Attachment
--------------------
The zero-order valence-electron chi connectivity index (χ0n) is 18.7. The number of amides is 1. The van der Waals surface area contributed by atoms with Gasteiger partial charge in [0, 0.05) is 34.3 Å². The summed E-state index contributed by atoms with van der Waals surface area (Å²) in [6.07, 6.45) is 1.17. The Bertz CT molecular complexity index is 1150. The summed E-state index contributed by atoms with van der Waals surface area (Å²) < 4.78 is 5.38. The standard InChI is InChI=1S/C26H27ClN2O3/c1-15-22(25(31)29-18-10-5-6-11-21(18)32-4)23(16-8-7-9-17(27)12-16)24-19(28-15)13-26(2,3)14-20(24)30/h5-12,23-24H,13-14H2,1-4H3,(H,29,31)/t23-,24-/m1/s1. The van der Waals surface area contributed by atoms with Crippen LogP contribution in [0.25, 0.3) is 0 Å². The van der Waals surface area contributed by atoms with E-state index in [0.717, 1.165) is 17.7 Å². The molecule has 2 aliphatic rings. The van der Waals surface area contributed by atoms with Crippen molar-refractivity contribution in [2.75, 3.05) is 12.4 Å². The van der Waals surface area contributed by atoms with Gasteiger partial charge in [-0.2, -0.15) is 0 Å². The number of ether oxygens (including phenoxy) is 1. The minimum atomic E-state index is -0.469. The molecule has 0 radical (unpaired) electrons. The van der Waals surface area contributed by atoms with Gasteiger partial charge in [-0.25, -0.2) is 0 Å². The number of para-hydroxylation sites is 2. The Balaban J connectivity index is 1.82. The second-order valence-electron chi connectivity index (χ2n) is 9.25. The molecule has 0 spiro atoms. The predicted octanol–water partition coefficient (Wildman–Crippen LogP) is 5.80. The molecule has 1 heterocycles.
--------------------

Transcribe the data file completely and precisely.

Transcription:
The zero-order valence-electron chi connectivity index (χ0n) is 18.7. The number of amides is 1. The van der Waals surface area contributed by atoms with Gasteiger partial charge in [0, 0.05) is 34.3 Å². The summed E-state index contributed by atoms with van der Waals surface area (Å²) in [6.07, 6.45) is 1.17. The Bertz CT molecular complexity index is 1150. The summed E-state index contributed by atoms with van der Waals surface area (Å²) < 4.78 is 5.38. The standard InChI is InChI=1S/C26H27ClN2O3/c1-15-22(25(31)29-18-10-5-6-11-21(18)32-4)23(16-8-7-9-17(27)12-16)24-19(28-15)13-26(2,3)14-20(24)30/h5-12,23-24H,13-14H2,1-4H3,(H,29,31)/t23-,24-/m1/s1. The van der Waals surface area contributed by atoms with Crippen LogP contribution in [0.25, 0.3) is 0 Å². The van der Waals surface area contributed by atoms with E-state index in [0.717, 1.165) is 17.7 Å². The molecule has 2 aliphatic rings. The van der Waals surface area contributed by atoms with Crippen molar-refractivity contribution in [2.75, 3.05) is 12.4 Å². The van der Waals surface area contributed by atoms with Gasteiger partial charge in [-0.2, -0.15) is 0 Å². The number of ether oxygens (including phenoxy) is 1. The minimum atomic E-state index is -0.469. The molecule has 0 radical (unpaired) electrons. The van der Waals surface area contributed by atoms with Gasteiger partial charge in [-0.25, -0.2) is 0 Å². The number of para-hydroxylation sites is 2. The Balaban J connectivity index is 1.82. The second-order valence-electron chi connectivity index (χ2n) is 9.25. The molecule has 0 spiro atoms. The predicted octanol–water partition coefficient (Wildman–Crippen LogP) is 5.80. The molecule has 1 heterocycles.